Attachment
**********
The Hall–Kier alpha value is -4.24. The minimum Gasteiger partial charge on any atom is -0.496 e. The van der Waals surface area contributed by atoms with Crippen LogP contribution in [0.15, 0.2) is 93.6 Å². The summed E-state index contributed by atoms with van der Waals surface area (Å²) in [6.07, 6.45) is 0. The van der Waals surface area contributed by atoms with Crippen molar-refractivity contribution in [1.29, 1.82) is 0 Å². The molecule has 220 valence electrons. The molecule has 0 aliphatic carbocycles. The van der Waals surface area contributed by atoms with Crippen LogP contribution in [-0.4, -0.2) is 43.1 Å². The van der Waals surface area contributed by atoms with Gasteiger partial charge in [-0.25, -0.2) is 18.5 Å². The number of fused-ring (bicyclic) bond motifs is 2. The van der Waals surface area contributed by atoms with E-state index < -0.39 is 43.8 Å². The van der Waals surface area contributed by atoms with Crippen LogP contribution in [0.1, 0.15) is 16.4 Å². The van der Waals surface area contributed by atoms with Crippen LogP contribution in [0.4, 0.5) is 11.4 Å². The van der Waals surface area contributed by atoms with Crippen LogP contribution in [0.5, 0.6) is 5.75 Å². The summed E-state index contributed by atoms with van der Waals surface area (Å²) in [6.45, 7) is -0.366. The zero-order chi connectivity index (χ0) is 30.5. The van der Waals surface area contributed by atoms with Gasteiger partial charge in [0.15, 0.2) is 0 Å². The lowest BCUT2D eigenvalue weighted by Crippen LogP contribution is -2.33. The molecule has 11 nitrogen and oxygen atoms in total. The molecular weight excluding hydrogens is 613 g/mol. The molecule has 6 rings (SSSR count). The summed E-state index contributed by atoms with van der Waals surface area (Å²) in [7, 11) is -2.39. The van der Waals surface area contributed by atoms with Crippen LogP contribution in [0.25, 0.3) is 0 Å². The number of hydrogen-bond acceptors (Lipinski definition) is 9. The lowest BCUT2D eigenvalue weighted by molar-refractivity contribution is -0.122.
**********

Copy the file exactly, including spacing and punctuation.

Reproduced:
The Hall–Kier alpha value is -4.24. The minimum Gasteiger partial charge on any atom is -0.496 e. The van der Waals surface area contributed by atoms with Crippen LogP contribution in [0.15, 0.2) is 93.6 Å². The summed E-state index contributed by atoms with van der Waals surface area (Å²) in [6.07, 6.45) is 0. The van der Waals surface area contributed by atoms with Crippen molar-refractivity contribution in [1.29, 1.82) is 0 Å². The molecule has 220 valence electrons. The molecule has 0 aliphatic carbocycles. The van der Waals surface area contributed by atoms with Crippen LogP contribution in [-0.4, -0.2) is 43.1 Å². The van der Waals surface area contributed by atoms with Gasteiger partial charge in [-0.25, -0.2) is 18.5 Å². The number of fused-ring (bicyclic) bond motifs is 2. The van der Waals surface area contributed by atoms with E-state index < -0.39 is 43.8 Å². The van der Waals surface area contributed by atoms with Crippen LogP contribution in [0.1, 0.15) is 16.4 Å². The van der Waals surface area contributed by atoms with Crippen LogP contribution in [0.4, 0.5) is 11.4 Å². The van der Waals surface area contributed by atoms with Crippen LogP contribution in [0.5, 0.6) is 5.75 Å². The summed E-state index contributed by atoms with van der Waals surface area (Å²) in [6.45, 7) is -0.366. The zero-order chi connectivity index (χ0) is 30.5. The van der Waals surface area contributed by atoms with Gasteiger partial charge in [0.15, 0.2) is 0 Å². The lowest BCUT2D eigenvalue weighted by Crippen LogP contribution is -2.33. The molecule has 11 nitrogen and oxygen atoms in total. The molecular weight excluding hydrogens is 613 g/mol. The molecule has 6 rings (SSSR count). The summed E-state index contributed by atoms with van der Waals surface area (Å²) in [7, 11) is -2.39. The van der Waals surface area contributed by atoms with Crippen LogP contribution in [0.25, 0.3) is 0 Å². The number of hydrogen-bond acceptors (Lipinski definition) is 9. The lowest BCUT2D eigenvalue weighted by molar-refractivity contribution is -0.122.